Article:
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Old 07-06-2010, 02:53 PM   #11
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I have found that cooking for two means less pre-packaged stuff, here.
Instead of canned veggies, I get fresh as needed.
Instead of packaged rice side dishes, I use bulk and my own spice mixtures.
(Which means I don't get a week's worth of salt in them, either.)
My Food Saver is a BIG help... Kroger's just had their annual $3.99 a pound Salmon
sale.. I bought 10 pounds, portioned it out and froze it up. Now we can feast for a year
on fresh frozen salmon! (Ditto other meats and fishes.)

Another way to manage is to get in the habit of taking leftovers as your lunch meal, if you
can. Not only will your co-workers be jealous, but you will also save hundreds or thousands of dollars a year.

I've never had a problem shrinking recipes for 2; haven't found one yet that didn't work when cut in half. (Baking excepted; I don't bake.)

And it really helps if you view cooking as fun, instead of a chore.
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Old 07-06-2010, 02:54 PM   #12
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I eat a lot of leftovers. We're actually a family of four, but the kids often eat out or aren't home, and dh doesn't much go for leftovers.
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Old 07-06-2010, 03:19 PM   #13
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Gosh, I know exactly what it means. I have only one daughter at home right now. There rest of kids are in camps. And my wife is screaming at me for over cooking. But I have no clue how to cook any less.
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Old 07-06-2010, 06:11 PM   #14
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I cook for between one and three depending on the time of the year and the individual day. It's really just a matter of making things that can easily be done in single servings. For instance, I'm in bachelor mode today. I made a grilled chicken breast baked with pesto. Chicken breasts are wonderful. Wegman's has boneless breasts in individual portion packs that are pretty inexpensive when bought in bulk.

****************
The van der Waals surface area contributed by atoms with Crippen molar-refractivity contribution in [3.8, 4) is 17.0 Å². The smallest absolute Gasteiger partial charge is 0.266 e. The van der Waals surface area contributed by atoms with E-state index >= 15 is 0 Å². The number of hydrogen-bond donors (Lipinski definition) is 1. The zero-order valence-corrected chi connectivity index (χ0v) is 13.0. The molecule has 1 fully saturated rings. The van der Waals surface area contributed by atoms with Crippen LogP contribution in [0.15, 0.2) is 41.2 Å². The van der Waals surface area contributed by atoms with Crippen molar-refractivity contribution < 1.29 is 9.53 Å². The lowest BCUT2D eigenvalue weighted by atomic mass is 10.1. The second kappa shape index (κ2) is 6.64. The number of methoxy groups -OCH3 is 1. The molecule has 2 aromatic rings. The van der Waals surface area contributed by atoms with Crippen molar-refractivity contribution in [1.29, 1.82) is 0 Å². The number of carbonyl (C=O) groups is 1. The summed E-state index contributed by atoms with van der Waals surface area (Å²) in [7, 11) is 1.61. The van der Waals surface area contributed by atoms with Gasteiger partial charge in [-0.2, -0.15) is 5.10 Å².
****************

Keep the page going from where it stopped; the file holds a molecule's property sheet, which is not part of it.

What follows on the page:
Some things that may help:
  • If you buy your beef in bulk, have them wrap the steaks individually.
  • Make large quantities of various sauces and freeze individual portions in ziplock bags. That way you can pull out exactly what you need no matter how many people you're cooking for. Same thing applies to soups, stocks, chili, stews...you name it. Be careful of shelf lives though. Soups and stocks are only good for a couple of months.
  • Buy bulk packs of things like pork chops, chicken breast etc, and freeze in individual portions. A vac system is great, but ziplock bags are fine too.
  • Get things that keep well and use them for multiple meals. A small spiral cut ham for instance. It eats up the refrigerator space a bit, but can make many, many meals (ham, ham salad, bean soup, etc) before it starts to deteriorate (two weeks or so). Kielbasa is another one that can be held for quite a while.
  • Sandwiches are your friend! It took a while for my mother to warm up to sandwiches for dinner. She came around eventually. I don't think it ever occurred to her that a sandwich could be something besides a bit of lunch meat or peanut butter inside of a couple of slices of Wonder.
  • Bagged salads! That one took a lot of getting used to for me, but I found I was throwing away more leafy greens than I used before switching to them.
  • You need a decent freezer! Make a big pan of lasagna, ziti or what have you, portion pack and freeze them. Things like this are great for those days when you just aren't into cooking.
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Old 07-07-2010, 08:24 AM   #15
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One thing I found funny was that a few people I know "don't eat leftovers". Huh? One thing I do is when in a restaurant, order with future meals in mind (for example, I like a good cut of very rare prime rib, but no way can I eat it, but I take it home and make beef stroganof for two). Even a little bit of Asian meals can make a great fried rice, one of my husband's favorite meals (that is to say MY fried rice). What I wonder when people say they don't eat leftovers is were they raised so rich that paying for food you throw away is OK? I just find an imaginative way to use something, or find someone who wants/needs it (when I lived in Florida I gave my sisters and parents the excess, and, by the way, they loved having it).